The first thing I think of when I hear the word Matrix is the philosophical idea that we might all be living in a simulation. This schema of mine stems from the 1999 movie, but before that, the word meant "a place where something develops". The Matrix film is connected to that because it posits that humans are developed in this virtual world as they're drained of life for energy. A matrix can also be a kind of array in mathematics or circuitry; this is connected because certain values have to be set for those matrices, which is similar to the development aspect. But the "place of development" meaning has been around the longest of the modern definitions: it was first recorded in the mid-sixteenth century. Before that, matrix in English meant "uterus". Again, the "development" connection, but this specific connotation died out over time. Now, that was fascinating, but it gets better. The "uterus" definition was a loanword from Old French matrice, which came from Latin matrix, which still meant "womb" but could also mean "pregnant animal". Even further back, it's from the word mater, meaning "mother". Through Proto-Italic, this is from Proto-Indo-European mehter, with the same definition. I guess you could say that the etymology of matrix has an interesting development, or matrix!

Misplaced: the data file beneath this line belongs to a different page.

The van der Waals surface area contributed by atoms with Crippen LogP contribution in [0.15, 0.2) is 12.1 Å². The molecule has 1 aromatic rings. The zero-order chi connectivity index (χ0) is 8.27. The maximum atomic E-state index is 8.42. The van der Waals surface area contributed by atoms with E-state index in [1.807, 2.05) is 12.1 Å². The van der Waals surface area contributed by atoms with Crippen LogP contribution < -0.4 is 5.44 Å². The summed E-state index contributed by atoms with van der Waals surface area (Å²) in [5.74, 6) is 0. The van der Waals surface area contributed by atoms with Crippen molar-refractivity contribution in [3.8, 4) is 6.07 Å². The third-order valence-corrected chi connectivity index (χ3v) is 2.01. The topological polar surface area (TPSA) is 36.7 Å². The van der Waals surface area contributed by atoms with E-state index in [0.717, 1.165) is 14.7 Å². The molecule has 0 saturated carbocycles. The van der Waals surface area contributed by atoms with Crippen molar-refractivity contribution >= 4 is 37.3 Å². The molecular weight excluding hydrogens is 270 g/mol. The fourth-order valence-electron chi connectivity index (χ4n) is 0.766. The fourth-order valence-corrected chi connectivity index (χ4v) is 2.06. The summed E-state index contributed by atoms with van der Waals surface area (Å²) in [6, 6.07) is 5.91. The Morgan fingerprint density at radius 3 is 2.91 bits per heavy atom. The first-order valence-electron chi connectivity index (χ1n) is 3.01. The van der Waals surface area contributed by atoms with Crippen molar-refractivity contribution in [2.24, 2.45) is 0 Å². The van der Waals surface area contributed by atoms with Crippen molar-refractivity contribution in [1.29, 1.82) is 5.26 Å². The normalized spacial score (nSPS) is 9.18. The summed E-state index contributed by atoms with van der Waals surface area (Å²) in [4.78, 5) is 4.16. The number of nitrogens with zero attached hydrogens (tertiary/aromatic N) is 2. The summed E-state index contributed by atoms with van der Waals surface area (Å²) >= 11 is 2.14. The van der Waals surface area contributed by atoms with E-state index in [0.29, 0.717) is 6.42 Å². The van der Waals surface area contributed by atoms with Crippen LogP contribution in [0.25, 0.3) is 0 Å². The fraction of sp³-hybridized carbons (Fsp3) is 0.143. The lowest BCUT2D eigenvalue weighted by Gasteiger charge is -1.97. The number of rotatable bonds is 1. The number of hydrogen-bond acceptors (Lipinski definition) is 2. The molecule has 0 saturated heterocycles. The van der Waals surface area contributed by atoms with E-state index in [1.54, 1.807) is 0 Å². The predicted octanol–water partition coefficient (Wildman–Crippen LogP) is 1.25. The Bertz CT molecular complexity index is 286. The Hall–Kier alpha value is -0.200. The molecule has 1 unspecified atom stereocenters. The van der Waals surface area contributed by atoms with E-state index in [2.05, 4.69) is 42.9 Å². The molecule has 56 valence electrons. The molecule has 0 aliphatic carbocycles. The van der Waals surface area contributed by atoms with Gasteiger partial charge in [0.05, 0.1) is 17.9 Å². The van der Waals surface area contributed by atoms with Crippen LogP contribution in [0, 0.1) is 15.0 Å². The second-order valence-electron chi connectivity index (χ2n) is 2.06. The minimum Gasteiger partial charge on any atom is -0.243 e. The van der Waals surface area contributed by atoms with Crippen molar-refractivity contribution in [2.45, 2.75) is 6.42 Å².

Hello! I'm Adam Aleksic, a senior studying government and linguistics at Harvard University, where I co-founded the Harvard Undergraduate Linguistics Society. In addition to etymology, I also really enjoy trivia, politics, vexillology, geography, board games, conlanging, art history, and law.